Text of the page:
New York City will grant unlimited sick leave to about 2,000 medics, laborers, engineers and other municipal workers who contracted illnesses from working at Ground Zero in the aftermath of 9/11 terrorist attacks, according to the mayor’s office.
People who were exposed to the terrorist attacks at the World Trade Center (WTC) have elevated rates of alcohol- or drug-related death, reports a study in the October Journal of Occupational and Environmental Medicine.
On Sunday’s Shark Tank audiences and sharks alike were moved by one particularly tragic and compelling story. The Cup Board Pro—a new kind of cutting board—was pitched to the sharks by the children of its inventor, Keith Young.
There wasn’t a dry eye in Sunday's "Shark Tank." Kaley, Christian and Keira Young may have wowed the sharks with their late father’s invention, but it’s the Young family’s story that broke their hearts.
While members of the NYPD and FDNY suffering from 9/11-related illnesses can take advantage of unlimited paid sick time, other civilian workers like EMTs and traffic agents don’t have that benefit. Now city officials are urging Mayor Bill de Blasio to change that.
At the time of the 9/11 attacks, Edward A. “Ted” Coburn was a 31-year-old field support engineer for a division of Rockwell Automation. He programmed machines used in manufacturing, helping clients like Budweiser, Intel and Campbell Soup “get what they want” from the equipment.
NYPD civilian traffic agent Linda Mercer is among the hundreds of city workers who labored at Ground Zero in the bleak days after 9/11 — and years later, fell ill with a terminal illness.
The daughter of a police officer who died during the Sept. 11, 2001, terrorist attacks graduated from the New York Police Department Police Academy on Monday, WPIX reported.
An FDNY medic who labored at Ground Zero in the aftermath of the 9/11 terror attacks has died, officials said. Emergency Medical Technician Felipe Torre, 54, succumbed to Ground Zero-related gall bladder cancer Wednesday at his brother’s house in Inwood, N.Y.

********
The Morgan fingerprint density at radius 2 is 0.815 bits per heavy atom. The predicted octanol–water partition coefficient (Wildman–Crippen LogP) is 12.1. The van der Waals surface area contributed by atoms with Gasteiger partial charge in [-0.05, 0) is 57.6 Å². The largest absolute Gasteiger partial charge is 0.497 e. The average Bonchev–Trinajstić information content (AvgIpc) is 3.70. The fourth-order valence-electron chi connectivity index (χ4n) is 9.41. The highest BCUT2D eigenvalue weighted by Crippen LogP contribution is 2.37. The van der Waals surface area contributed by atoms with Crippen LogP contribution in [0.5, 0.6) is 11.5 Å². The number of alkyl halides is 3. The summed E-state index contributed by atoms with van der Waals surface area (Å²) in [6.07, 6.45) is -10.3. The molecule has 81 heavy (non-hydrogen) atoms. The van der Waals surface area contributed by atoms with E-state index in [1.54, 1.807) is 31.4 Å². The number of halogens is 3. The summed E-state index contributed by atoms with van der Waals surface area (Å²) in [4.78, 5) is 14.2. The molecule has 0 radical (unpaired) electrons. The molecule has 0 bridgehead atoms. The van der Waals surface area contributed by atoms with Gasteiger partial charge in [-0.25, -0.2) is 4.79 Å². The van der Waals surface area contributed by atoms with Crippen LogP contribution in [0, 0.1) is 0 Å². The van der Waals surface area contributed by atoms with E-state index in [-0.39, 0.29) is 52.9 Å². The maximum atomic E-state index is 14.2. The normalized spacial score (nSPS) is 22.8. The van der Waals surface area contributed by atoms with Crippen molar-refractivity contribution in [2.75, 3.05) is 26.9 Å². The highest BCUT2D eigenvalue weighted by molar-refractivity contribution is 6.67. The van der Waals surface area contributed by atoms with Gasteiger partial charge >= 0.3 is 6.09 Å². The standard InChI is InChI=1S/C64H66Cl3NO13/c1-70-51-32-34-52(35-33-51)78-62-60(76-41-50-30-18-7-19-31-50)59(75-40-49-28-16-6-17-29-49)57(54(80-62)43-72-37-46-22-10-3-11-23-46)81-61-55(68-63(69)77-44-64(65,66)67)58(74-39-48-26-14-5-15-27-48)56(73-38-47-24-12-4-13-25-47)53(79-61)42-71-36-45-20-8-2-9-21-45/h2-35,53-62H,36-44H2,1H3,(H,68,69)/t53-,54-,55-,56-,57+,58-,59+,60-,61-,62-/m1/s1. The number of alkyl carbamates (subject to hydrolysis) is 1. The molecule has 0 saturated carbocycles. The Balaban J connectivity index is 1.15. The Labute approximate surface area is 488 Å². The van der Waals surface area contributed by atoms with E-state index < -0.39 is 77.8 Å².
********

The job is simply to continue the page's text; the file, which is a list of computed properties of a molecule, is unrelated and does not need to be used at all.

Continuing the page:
Where were you when you heard about the terrorist attacks that took place on September 11, 2001? Though everyone has a different story to tell, we were all traumatized as we watched the events of that day unfold on television.
On Sunday, September 9, 2018, I attended the 17th symposium of "Voices of September 11th: Healing Families and Communities After Tragedy." Held at the New York Mariott Downtown, near the sight of the Twin Towers, it was a day of presentations from leading researchers and clinicians, working in th
Pulled into a legal battle 15 years in the making, lawyers for the US government apprised the court Friday of its efforts to declassify documents that could link Saudi Arabia to the 9/11 terrorist attacks. “The 9/11 families have waited for years for this moment,” Steven Pounian, an attorney for
Emergency first responders, residents and workers who have been diagnosed with cancer and other illnesses linked to the 9/11 terror attacks could be granted access to a permanent compensation fund under proposed new legislation.
The names of more than two dozen firefighters are being added to the New York State Fallen Firefighters Memorial in downtown Albany. The state Division of Homeland Security and Emergency Services' Office of Fire Prevention and Control is holding the 21st annual ceremony starting at 11 a.m.
Well over a year after Governor Cuomo signed legislation requiring state agencies, authorities and municipalities outside of New York City to honor sick-time requests by their employees fighting World Trade Center-related certified health ailments, the Metropolitan Transportation Authority is sti
For years he was tortured by a horrifying image of 9/11: elevator doors at the World Trade Center slide open, and burning people stumble out; screams fill the area. Except, he was not at the World Trade Center that day.
The head of the September 11th Victims Compensation Fund just verified what so many have feared: The catastrophic human cost from 9/11 could outlast the money set aside to help those who continue to fall ill from the toxins the terrorist attacks released.
As he lay in a bed inside the crowded hospital one year ago, Detective Casey Clarkson remembers calmly wondering whether doctors would ever be able to remove the bullet shard lodged deep in his neck. Weeks later, the shard would be gone.
Government officials can face difficult decisions. Here’s one that isn’t: choosing to give unlimited paid sick leave to public workers made ill by their service after the September 11 attacks.
In the weeks after the September 11th attack, construction worker Tim Gleason was across the street from the World Trade Center trying to get the World Financial Center up and running.